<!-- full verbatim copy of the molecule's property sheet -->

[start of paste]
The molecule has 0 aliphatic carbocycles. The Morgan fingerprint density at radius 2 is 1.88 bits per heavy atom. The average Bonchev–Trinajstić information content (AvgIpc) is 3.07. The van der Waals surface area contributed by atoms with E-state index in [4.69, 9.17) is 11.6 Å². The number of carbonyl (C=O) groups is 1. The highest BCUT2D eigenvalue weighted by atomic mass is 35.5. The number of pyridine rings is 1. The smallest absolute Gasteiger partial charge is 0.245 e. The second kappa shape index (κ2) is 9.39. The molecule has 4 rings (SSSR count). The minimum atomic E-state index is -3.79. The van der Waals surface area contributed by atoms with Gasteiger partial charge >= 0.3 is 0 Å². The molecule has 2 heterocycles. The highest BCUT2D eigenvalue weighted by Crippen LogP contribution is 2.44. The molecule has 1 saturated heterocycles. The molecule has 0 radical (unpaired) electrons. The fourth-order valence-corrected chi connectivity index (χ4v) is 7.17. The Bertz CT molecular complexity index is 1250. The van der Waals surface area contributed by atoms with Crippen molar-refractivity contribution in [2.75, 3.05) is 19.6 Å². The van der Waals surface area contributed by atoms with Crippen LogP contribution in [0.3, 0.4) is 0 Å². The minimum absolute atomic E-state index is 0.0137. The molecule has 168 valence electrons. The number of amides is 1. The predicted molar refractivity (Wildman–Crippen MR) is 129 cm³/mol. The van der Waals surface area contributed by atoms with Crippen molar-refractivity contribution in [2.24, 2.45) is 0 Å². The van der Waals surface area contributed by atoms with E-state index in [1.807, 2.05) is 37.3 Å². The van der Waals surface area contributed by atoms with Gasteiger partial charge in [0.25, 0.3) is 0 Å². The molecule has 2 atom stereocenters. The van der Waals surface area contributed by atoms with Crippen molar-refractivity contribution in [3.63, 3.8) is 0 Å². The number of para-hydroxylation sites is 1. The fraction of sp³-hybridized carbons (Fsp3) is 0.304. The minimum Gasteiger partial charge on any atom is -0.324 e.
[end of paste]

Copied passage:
The molecule has 0 aliphatic carbocycles. The Morgan fingerprint density at radius 2 is 1.88 bits per heavy atom. The average Bonchev–Trinajstić information content (AvgIpc) is 3.07. The van der Waals surface area contributed by atoms with E-state index in [4.69, 9.17) is 11.6 Å². The number of carbonyl (C=O) groups is 1. The highest BCUT2D eigenvalue weighted by atomic mass is 35.5. The number of pyridine rings is 1. The smallest absolute Gasteiger partial charge is 0.245 e. The second kappa shape index (κ2) is 9.39. The molecule has 4 rings (SSSR count). The minimum atomic E-state index is -3.79. The van der Waals surface area contributed by atoms with Gasteiger partial charge >= 0.3 is 0 Å². The molecule has 2 heterocycles. The highest BCUT2D eigenvalue weighted by Crippen LogP contribution is 2.44. The molecule has 1 saturated heterocycles. The molecule has 0 radical (unpaired) electrons. The fourth-order valence-corrected chi connectivity index (χ4v) is 7.17. The Bertz CT molecular complexity index is 1250. The van der Waals surface area contributed by atoms with Crippen molar-refractivity contribution in [2.75, 3.05) is 19.6 Å². The van der Waals surface area contributed by atoms with Crippen LogP contribution in [0.3, 0.4) is 0 Å². The minimum absolute atomic E-state index is 0.0137. The molecule has 168 valence electrons. The number of amides is 1. The predicted molar refractivity (Wildman–Crippen MR) is 129 cm³/mol. The van der Waals surface area contributed by atoms with Crippen molar-refractivity contribution in [2.24, 2.45) is 0 Å². The van der Waals surface area contributed by atoms with E-state index in [1.807, 2.05) is 37.3 Å². The van der Waals surface area contributed by atoms with Gasteiger partial charge in [0.25, 0.3) is 0 Å². The molecule has 2 atom stereocenters. The van der Waals surface area contributed by atoms with Crippen molar-refractivity contribution in [3.63, 3.8) is 0 Å². The number of para-hydroxylation sites is 1. The fraction of sp³-hybridized carbons (Fsp3) is 0.304. The minimum Gasteiger partial charge on any atom is -0.324 e.